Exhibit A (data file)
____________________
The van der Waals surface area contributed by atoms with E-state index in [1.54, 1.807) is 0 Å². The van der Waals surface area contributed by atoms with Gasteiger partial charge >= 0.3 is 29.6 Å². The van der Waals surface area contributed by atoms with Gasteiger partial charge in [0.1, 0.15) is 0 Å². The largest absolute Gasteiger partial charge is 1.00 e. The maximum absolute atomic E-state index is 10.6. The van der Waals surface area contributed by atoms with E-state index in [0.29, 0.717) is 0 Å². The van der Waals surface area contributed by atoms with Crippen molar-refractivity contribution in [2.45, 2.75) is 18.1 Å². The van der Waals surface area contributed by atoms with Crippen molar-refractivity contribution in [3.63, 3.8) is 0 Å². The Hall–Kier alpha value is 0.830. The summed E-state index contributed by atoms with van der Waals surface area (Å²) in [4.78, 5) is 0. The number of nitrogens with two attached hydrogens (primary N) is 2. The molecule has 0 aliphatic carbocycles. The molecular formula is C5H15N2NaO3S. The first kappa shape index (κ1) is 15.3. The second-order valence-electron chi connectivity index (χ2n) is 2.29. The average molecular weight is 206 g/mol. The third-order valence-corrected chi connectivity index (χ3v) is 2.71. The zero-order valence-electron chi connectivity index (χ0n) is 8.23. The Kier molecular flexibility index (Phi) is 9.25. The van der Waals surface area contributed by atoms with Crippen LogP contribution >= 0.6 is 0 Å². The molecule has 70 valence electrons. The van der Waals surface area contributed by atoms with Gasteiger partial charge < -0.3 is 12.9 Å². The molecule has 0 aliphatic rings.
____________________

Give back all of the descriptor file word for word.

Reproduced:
The van der Waals surface area contributed by atoms with E-state index in [1.54, 1.807) is 0 Å². The van der Waals surface area contributed by atoms with Gasteiger partial charge >= 0.3 is 29.6 Å². The van der Waals surface area contributed by atoms with Gasteiger partial charge in [0.1, 0.15) is 0 Å². The largest absolute Gasteiger partial charge is 1.00 e. The maximum absolute atomic E-state index is 10.6. The van der Waals surface area contributed by atoms with E-state index in [0.29, 0.717) is 0 Å². The van der Waals surface area contributed by atoms with Crippen molar-refractivity contribution in [2.45, 2.75) is 18.1 Å². The van der Waals surface area contributed by atoms with Crippen molar-refractivity contribution in [3.63, 3.8) is 0 Å². The Hall–Kier alpha value is 0.830. The summed E-state index contributed by atoms with van der Waals surface area (Å²) in [4.78, 5) is 0. The number of nitrogens with two attached hydrogens (primary N) is 2. The molecule has 0 aliphatic carbocycles. The molecular formula is C5H15N2NaO3S. The first kappa shape index (κ1) is 15.3. The second-order valence-electron chi connectivity index (χ2n) is 2.29. The average molecular weight is 206 g/mol. The third-order valence-corrected chi connectivity index (χ3v) is 2.71. The zero-order valence-electron chi connectivity index (χ0n) is 8.23. The Kier molecular flexibility index (Phi) is 9.25. The van der Waals surface area contributed by atoms with Crippen LogP contribution >= 0.6 is 0 Å². The molecule has 70 valence electrons. The van der Waals surface area contributed by atoms with Gasteiger partial charge < -0.3 is 12.9 Å². The molecule has 0 aliphatic rings.